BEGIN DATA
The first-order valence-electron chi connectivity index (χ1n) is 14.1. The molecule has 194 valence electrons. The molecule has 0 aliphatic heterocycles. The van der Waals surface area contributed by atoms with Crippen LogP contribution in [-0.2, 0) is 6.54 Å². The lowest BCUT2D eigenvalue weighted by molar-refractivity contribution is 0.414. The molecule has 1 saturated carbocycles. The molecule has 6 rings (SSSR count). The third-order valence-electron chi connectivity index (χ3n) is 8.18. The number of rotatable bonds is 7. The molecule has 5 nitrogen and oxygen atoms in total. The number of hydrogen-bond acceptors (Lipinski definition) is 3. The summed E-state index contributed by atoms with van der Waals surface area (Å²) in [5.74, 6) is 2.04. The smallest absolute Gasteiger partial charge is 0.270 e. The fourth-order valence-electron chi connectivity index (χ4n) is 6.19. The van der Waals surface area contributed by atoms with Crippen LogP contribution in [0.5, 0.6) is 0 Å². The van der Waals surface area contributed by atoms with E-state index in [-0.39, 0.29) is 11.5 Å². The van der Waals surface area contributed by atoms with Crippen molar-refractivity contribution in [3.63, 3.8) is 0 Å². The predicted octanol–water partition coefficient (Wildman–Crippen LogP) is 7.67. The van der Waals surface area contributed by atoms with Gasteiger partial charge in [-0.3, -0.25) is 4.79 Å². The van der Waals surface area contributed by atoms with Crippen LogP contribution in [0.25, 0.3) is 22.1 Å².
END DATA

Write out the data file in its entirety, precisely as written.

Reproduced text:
The first-order valence-electron chi connectivity index (χ1n) is 14.1. The molecule has 194 valence electrons. The molecule has 0 aliphatic heterocycles. The van der Waals surface area contributed by atoms with Crippen LogP contribution in [-0.2, 0) is 6.54 Å². The lowest BCUT2D eigenvalue weighted by molar-refractivity contribution is 0.414. The molecule has 1 saturated carbocycles. The molecule has 6 rings (SSSR count). The third-order valence-electron chi connectivity index (χ3n) is 8.18. The number of rotatable bonds is 7. The molecule has 5 nitrogen and oxygen atoms in total. The number of hydrogen-bond acceptors (Lipinski definition) is 3. The summed E-state index contributed by atoms with van der Waals surface area (Å²) in [5.74, 6) is 2.04. The smallest absolute Gasteiger partial charge is 0.270 e. The fourth-order valence-electron chi connectivity index (χ4n) is 6.19. The van der Waals surface area contributed by atoms with Crippen LogP contribution in [0.5, 0.6) is 0 Å². The van der Waals surface area contributed by atoms with E-state index in [-0.39, 0.29) is 11.5 Å². The van der Waals surface area contributed by atoms with Crippen molar-refractivity contribution in [3.63, 3.8) is 0 Å². The predicted octanol–water partition coefficient (Wildman–Crippen LogP) is 7.67. The van der Waals surface area contributed by atoms with Gasteiger partial charge in [-0.3, -0.25) is 4.79 Å². The van der Waals surface area contributed by atoms with Crippen LogP contribution in [0.25, 0.3) is 22.1 Å².